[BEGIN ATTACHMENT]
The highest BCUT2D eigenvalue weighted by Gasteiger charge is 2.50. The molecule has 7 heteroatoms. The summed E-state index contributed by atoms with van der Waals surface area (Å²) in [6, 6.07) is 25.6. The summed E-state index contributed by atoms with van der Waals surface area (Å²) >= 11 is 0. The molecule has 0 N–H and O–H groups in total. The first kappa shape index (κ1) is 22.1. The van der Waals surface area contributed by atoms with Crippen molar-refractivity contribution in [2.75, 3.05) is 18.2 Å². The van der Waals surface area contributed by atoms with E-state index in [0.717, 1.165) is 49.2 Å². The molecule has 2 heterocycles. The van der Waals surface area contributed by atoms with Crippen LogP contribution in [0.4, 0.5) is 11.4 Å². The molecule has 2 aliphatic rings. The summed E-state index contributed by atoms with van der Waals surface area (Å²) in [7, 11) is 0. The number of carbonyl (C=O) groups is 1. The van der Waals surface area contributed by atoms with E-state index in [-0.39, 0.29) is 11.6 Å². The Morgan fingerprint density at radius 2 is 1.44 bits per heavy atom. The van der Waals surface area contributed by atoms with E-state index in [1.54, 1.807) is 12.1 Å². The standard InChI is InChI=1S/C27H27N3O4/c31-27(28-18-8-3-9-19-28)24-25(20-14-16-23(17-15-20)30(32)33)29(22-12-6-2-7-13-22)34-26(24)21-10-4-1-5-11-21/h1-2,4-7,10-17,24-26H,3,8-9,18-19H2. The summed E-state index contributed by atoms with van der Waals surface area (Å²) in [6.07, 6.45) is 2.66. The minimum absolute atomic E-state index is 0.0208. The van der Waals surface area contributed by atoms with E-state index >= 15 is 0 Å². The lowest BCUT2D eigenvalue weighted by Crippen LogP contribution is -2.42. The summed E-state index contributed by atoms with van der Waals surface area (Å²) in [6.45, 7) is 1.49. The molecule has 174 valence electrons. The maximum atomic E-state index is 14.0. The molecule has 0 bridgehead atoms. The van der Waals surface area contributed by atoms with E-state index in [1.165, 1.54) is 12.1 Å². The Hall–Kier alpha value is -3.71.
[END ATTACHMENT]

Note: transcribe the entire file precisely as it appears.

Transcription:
The highest BCUT2D eigenvalue weighted by Gasteiger charge is 2.50. The molecule has 7 heteroatoms. The summed E-state index contributed by atoms with van der Waals surface area (Å²) in [6, 6.07) is 25.6. The summed E-state index contributed by atoms with van der Waals surface area (Å²) >= 11 is 0. The molecule has 0 N–H and O–H groups in total. The first kappa shape index (κ1) is 22.1. The van der Waals surface area contributed by atoms with Crippen molar-refractivity contribution in [2.75, 3.05) is 18.2 Å². The van der Waals surface area contributed by atoms with E-state index in [0.717, 1.165) is 49.2 Å². The molecule has 2 heterocycles. The van der Waals surface area contributed by atoms with Crippen LogP contribution in [0.4, 0.5) is 11.4 Å². The molecule has 2 aliphatic rings. The summed E-state index contributed by atoms with van der Waals surface area (Å²) in [7, 11) is 0. The number of carbonyl (C=O) groups is 1. The van der Waals surface area contributed by atoms with E-state index in [-0.39, 0.29) is 11.6 Å². The Morgan fingerprint density at radius 2 is 1.44 bits per heavy atom. The van der Waals surface area contributed by atoms with E-state index in [1.54, 1.807) is 12.1 Å². The standard InChI is InChI=1S/C27H27N3O4/c31-27(28-18-8-3-9-19-28)24-25(20-14-16-23(17-15-20)30(32)33)29(22-12-6-2-7-13-22)34-26(24)21-10-4-1-5-11-21/h1-2,4-7,10-17,24-26H,3,8-9,18-19H2. The summed E-state index contributed by atoms with van der Waals surface area (Å²) in [6.07, 6.45) is 2.66. The minimum absolute atomic E-state index is 0.0208. The van der Waals surface area contributed by atoms with E-state index >= 15 is 0 Å². The lowest BCUT2D eigenvalue weighted by Crippen LogP contribution is -2.42. The summed E-state index contributed by atoms with van der Waals surface area (Å²) in [6.45, 7) is 1.49. The molecule has 174 valence electrons. The maximum atomic E-state index is 14.0. The molecule has 0 bridgehead atoms. The van der Waals surface area contributed by atoms with E-state index in [1.165, 1.54) is 12.1 Å². The Hall–Kier alpha value is -3.71.